I've been on several photography related trips over the the last few years, yet my editing of said trips has been lacking. I figured blogging the trips would help curb my editing procrastination. Without further ado, here's a snapshot of my road trip through New England in Autumn, 2015.
At 3 a.m. on Saturday morning, we drove 5+ hours from NYC to Vermont. There was a stunning sunrise along the interstate headed north.
Our first stop was Quechee Gorge in Vermont along Route 4. The gorge is the deepest in Vermont at 165 feet. It cuts through the bedrock of Devonian Gile Mountain Formation and the Mesozoic mafic dikes. The Ottauquechee River flows through the bottom of the gorge and is often used for kayaking.
Thereafter, we headed to Lost River Gorge/Reservation in New Hampshire. The reservation is a protected area with a series of caves along the gorge in the White Mountains. The Lost River is so-named because the brook draining the southern part of Kinsman Notch disappears below the surface in a narrow and steep-walled glacial gorge. The reservation is accessible via wooden paths and stairways in and around the gorge.
Our our way out of New Hampshire, we cruised along colorful routes before stopping at the base of White Mountain for a quick snap.
The next day, we headed to Maine. On our way, we crossed the Penabscot Narrows Bridge. There was an observatory on the 2,210 feet cable-stayed bridge, the tallest public bridge observatory in the world at 420 feet in the West Tower! The views from the tower were breathtaking!
We continued our drive through Maine to Cadillac Mountain, located on Mount Desert Island within Acadia National Park. The mountain's summit has an elevation of 1,530 feet and is the tallest mountain in the park and the eastern coast of the United States. We spent the entire day stopping along various points of interest along the 3.5 mile winding and narrow road en route to the mountain.
Thunder Hole is a natural wonder carved out of coastal rocks. The small cavern at the bottom of the inlet, coupled with the combination of waves hitting the rocks and the release of air from the cavern cause a thunderous boom, hence the name.
At the mountain's peak were draw dropping views of the coast and park as far as the eye can see. At 1,500+ feet in the air, clouds hugged the landscape to create a picturesque image.
A bit further out, cruise ships and yachts can be seen off the coast of Nova Scotia.
Naturally, the sunset was beyond gorgeous.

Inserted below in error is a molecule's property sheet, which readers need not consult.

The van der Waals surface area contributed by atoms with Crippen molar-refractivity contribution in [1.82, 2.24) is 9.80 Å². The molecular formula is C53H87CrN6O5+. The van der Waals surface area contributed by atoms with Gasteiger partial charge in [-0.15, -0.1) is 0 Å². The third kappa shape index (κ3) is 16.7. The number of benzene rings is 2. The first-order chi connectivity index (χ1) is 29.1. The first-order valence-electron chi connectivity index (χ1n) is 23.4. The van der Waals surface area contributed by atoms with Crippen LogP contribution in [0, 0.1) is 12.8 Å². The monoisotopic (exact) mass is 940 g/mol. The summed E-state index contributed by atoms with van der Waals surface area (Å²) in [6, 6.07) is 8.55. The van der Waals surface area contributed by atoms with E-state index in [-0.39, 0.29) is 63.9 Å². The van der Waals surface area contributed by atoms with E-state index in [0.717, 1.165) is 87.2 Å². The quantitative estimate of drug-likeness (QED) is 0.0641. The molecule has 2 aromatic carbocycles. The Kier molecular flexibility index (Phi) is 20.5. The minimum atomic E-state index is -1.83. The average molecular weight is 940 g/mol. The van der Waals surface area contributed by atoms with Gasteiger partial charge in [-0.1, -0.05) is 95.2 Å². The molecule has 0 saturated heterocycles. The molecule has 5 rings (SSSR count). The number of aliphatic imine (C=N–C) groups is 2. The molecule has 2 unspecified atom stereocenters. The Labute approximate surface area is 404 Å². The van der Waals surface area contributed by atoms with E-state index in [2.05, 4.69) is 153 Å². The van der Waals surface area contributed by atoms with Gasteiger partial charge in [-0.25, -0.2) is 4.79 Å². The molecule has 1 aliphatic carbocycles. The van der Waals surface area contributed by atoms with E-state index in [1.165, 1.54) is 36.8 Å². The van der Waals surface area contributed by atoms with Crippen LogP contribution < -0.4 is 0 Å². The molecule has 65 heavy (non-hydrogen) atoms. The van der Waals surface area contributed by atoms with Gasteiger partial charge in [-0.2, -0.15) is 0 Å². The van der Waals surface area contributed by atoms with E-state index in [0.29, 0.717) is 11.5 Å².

On Monday morning, we drove to Plum Island in Massachusetts. As a barrier island, Plum Island is 11 miles long and is named after the wild beach plum shrubs that grow on its dunes. It is located within parts of four municipalities in Essex County: Newburyport, Newbury, Rowley and Ipswich. It was raining, and the beach was mostly covered in mild blanket of dewy fog, lovely nonetheless.
On our way to Boston, we stopped by Castle Hill on the Crane Estate in Ipswich. Castle Hill refers to the 165 acre drulim surrounded by sea and salt marsh and the mansion that sits on the hill. The former summer home of Mr. and Mrs. Richard T. Crane, Jr. (famous for plumbings), the estate includes a historic mansion, 21 outbuildings and designed landscapes overlooking Ipswich Bay. The mansion, gardens, enormous lawns and bay area are scenes worthy of postcard memorabilia. The estate features prominently in Witches of Eastwick, Flowers in the Attic and Ghosts of Girlfriends Past.
Estate from Grand Allee/lawn
The Grand Allee/lawn facing the ocean
We arrived in Boston late afternoon amidst rush hour traffic. Utterly confused at the circular roadways, we parked the car and headed on foot to downtown and Beacon Hill. Along Freedom Trail, we stopped by Faneuil Hall. A marketplace and meeting hall since 1743, this beautiful red brick structure is packed with tasty treats and touristy knit knats. No wonder it's rated #4 in America's most visited tourist sites by Forbes Traveler!
We continued on to Old State House. Built in 1713, it was the seat of the Massachusetts General Court until 1798, and is one of the oldest public buildings in the U.S. It now serves as a history museum operated by the Bostonian Society and has been designated a National Historic Landmark since 1960.
A few blocks over, we entered Beacon Hill. A district of federal-style row houses, narrow gaslit streets and brick sidewalks, this quaint neighborhood is beautifully scenic.
We left around 8 p.m. and were home before midnight. Quite an active weekend, but one filled with lasting memories and 1000+ photos (more available here).